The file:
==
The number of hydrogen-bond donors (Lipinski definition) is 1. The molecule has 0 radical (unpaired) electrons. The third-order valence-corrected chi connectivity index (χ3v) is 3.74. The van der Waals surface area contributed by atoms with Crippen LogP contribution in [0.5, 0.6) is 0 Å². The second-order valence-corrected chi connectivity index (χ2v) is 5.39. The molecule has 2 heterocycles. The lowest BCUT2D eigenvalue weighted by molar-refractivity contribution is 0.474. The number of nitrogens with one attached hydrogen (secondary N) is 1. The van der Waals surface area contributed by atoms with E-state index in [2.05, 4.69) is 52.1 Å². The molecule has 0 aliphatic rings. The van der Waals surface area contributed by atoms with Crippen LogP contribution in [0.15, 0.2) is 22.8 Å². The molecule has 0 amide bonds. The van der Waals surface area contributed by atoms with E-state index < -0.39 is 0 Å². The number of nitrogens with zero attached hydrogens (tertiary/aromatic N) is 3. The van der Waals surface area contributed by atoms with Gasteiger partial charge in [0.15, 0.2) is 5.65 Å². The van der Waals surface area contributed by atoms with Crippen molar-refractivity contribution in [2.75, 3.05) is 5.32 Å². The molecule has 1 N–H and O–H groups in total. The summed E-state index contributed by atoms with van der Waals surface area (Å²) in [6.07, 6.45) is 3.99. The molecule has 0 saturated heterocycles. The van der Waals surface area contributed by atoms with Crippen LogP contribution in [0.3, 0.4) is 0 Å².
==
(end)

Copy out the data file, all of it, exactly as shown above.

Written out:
The number of hydrogen-bond donors (Lipinski definition) is 1. The molecule has 0 radical (unpaired) electrons. The third-order valence-corrected chi connectivity index (χ3v) is 3.74. The van der Waals surface area contributed by atoms with Crippen LogP contribution in [0.5, 0.6) is 0 Å². The second-order valence-corrected chi connectivity index (χ2v) is 5.39. The molecule has 2 heterocycles. The lowest BCUT2D eigenvalue weighted by molar-refractivity contribution is 0.474. The number of nitrogens with one attached hydrogen (secondary N) is 1. The van der Waals surface area contributed by atoms with E-state index in [2.05, 4.69) is 52.1 Å². The molecule has 0 aliphatic rings. The van der Waals surface area contributed by atoms with Crippen LogP contribution in [0.15, 0.2) is 22.8 Å². The molecule has 0 amide bonds. The van der Waals surface area contributed by atoms with E-state index < -0.39 is 0 Å². The number of nitrogens with zero attached hydrogens (tertiary/aromatic N) is 3. The van der Waals surface area contributed by atoms with Gasteiger partial charge in [0.15, 0.2) is 5.65 Å². The van der Waals surface area contributed by atoms with Crippen molar-refractivity contribution in [2.75, 3.05) is 5.32 Å². The molecule has 1 N–H and O–H groups in total. The summed E-state index contributed by atoms with van der Waals surface area (Å²) in [6.07, 6.45) is 3.99. The molecule has 0 saturated heterocycles. The van der Waals surface area contributed by atoms with Crippen LogP contribution in [0.3, 0.4) is 0 Å².